According to CNET’s Eric Mack, “In some ways, the future that so much science fiction promised us is already here…but the decade beginning in 2020 will take us even further toward a world where far-out ideas…become topics of serious conversation.” In a previous blog post, we touched on a number of these ideas—including a cashless society, virtual vacations and implanted cell phones.
In a recent column in MIT Sloan Management Review, Thomas H. Davenport and Andrew Spanyi wrote, “The evidence is piling up that organization-wide digital transformation is challenging for many organizations.” The authors go on to list many of the factors that are causing companies to struggle with digital transformation—among them, numerous legacy systems, too much technical debt and a large number of functional and business unit data silos to overcome.
In a recent InformationWeek John Edwards wrote, “Trends can be fleeting. Understanding that innovation is constant, and keeping up with emerging and evolving trends, can be greatly beneficial to one’s job performance and career.” This is certainly true, but I’d take it a step further and argue that keeping pace with current trends is essential not only for individual performance, but for overall business vitality as well.
DevOps code is a cultural and collaborative phenomenon. It is not about using tools to get code from point A to point B. It is not about making sure you are using the latest and greatest cloud-based, on-prem, mobile solutions, so code keeps moving through a release pipeline, and stakeholders keep getting notifications to the same effect. It is not about fancy dashboards, either.
Digital transformation is a top enterprise buzzword—and for good reason. As companies across every sector embrace cloud, AI, machine learning, the IoT and other technologies, it’s clear that the future belongs to those who can effectively harness digital technology to drive business outcomes.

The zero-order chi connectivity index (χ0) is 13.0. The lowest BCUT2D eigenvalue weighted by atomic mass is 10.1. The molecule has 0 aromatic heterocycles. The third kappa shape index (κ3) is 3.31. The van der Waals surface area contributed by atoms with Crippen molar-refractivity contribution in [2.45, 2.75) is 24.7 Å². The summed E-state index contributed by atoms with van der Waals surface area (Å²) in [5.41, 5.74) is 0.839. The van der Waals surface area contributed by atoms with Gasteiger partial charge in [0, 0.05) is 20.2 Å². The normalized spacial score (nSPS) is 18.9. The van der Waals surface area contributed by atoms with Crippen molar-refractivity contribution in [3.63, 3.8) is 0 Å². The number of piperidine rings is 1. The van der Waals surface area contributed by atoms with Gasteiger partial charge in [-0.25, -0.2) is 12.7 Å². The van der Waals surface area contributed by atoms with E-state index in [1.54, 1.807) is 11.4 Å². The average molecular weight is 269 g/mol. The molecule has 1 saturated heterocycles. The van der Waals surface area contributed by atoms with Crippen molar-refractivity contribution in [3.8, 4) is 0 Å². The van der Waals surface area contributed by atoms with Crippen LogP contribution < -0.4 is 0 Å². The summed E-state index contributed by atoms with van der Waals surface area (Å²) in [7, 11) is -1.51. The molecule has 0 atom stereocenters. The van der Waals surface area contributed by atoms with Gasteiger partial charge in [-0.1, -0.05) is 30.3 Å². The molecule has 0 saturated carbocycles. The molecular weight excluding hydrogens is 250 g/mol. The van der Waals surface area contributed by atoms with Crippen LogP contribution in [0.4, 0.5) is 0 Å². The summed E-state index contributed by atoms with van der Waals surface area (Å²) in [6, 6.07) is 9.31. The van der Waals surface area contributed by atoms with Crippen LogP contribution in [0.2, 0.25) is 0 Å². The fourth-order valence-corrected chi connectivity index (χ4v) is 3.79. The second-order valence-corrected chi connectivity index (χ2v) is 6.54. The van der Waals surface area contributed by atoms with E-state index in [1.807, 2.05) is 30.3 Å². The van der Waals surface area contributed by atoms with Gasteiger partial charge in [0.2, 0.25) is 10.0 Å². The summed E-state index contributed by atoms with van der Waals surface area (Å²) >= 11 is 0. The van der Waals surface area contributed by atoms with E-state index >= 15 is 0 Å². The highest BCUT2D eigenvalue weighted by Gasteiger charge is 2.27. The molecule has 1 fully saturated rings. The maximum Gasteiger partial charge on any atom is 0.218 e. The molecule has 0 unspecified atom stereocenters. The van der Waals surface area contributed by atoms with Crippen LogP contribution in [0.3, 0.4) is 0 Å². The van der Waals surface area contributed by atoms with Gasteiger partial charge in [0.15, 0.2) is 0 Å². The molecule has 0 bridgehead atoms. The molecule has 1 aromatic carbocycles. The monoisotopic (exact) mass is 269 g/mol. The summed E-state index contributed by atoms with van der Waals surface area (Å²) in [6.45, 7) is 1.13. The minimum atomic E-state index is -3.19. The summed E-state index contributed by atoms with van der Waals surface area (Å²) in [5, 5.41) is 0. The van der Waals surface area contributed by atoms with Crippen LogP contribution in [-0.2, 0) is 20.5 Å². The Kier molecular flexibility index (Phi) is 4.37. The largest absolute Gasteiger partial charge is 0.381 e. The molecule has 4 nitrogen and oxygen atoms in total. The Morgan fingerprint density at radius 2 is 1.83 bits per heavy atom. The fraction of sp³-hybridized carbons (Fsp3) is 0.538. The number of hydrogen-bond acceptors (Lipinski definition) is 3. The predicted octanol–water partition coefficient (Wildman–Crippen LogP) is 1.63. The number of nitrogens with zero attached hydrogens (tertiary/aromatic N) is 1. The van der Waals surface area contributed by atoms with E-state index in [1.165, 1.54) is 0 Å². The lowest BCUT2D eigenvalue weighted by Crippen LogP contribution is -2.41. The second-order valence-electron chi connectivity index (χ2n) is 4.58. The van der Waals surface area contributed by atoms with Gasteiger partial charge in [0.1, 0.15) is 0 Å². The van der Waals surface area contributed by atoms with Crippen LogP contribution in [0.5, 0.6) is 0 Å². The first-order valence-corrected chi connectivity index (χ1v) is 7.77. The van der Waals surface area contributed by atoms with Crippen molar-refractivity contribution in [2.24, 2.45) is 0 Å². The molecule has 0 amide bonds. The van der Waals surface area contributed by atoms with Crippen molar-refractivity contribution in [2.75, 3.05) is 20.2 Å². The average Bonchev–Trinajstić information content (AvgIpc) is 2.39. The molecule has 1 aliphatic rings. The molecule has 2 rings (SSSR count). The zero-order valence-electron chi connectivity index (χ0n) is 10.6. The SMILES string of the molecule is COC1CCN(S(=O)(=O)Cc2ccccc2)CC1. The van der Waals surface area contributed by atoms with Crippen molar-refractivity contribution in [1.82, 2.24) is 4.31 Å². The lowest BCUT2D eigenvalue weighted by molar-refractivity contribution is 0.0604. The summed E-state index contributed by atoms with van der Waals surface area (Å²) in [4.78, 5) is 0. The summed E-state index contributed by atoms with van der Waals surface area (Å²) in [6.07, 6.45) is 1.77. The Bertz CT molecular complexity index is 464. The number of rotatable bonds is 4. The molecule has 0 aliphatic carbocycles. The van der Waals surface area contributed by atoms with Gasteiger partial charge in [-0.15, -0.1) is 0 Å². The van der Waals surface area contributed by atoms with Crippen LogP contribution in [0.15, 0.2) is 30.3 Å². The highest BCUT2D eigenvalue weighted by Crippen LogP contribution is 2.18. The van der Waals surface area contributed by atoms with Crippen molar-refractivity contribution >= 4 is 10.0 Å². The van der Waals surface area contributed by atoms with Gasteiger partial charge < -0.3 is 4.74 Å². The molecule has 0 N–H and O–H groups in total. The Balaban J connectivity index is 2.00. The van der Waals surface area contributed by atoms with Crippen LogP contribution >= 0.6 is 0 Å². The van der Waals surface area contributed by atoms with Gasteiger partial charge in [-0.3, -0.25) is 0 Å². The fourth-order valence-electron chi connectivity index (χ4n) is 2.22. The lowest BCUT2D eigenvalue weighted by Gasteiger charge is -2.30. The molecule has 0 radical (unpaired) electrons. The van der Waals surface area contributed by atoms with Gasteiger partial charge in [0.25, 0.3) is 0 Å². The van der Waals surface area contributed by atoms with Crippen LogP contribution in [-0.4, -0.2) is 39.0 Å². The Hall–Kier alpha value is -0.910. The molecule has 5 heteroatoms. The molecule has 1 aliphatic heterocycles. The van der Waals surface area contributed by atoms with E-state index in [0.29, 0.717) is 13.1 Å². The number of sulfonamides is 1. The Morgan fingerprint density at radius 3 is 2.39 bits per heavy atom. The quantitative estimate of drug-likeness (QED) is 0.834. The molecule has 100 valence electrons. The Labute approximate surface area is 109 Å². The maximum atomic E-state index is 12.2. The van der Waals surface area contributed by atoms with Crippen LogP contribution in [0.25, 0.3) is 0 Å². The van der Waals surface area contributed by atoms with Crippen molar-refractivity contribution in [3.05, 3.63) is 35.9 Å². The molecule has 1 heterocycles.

In a recent Eggplant survey on retail trends it was apparent that companies are facing some common challenges in delivering a high-quality digital experience. Nearly every retailer we surveyed recognizes the importance of evaluating how the user experience impacts business outcomes, yet 30% have a drop off rate of 50% or more on online properties.
Say the words “User Interface,” and what comes to mind immediately to most people is a graphical interface accessed by Tablet, Laptop, or Mobile. People generally do not think about wearables, scanners at your Supermarket, medical devices, or even your Internet-enabled toaster having a User Interface, but they do.
The trends from the last several years are clear: Retailers are reaping the rewards by providing an Omni-Channel experience on Black Friday and Cyber Monday. According to CNBC, Cyber Monday in 2018 experienced a 19.3% Year on Year increase in Sales with a record $7.9 billion while retailers pulled in $6.22 billion and a further $3.7 billion in sales on Black Friday and Thanksgiving respectively.
Lack of communication is often cited as the biggest problem Business have when implementing DevOps. This would be communication between co-located teams where the team just doesn’t talk, teams across geographies where time zones come into play, even where the IT and Business just will not discuss things. Indeed, there are many places where a lack of communication can cause DevOps to fail.
On July 23, 2019, Antony Edwards, COO of Eggplant, and Diego Lo Giudice, VP Principal Analyst at Forrester, conducted a webinar on “Putting Intelligence into your Continuous Testing.”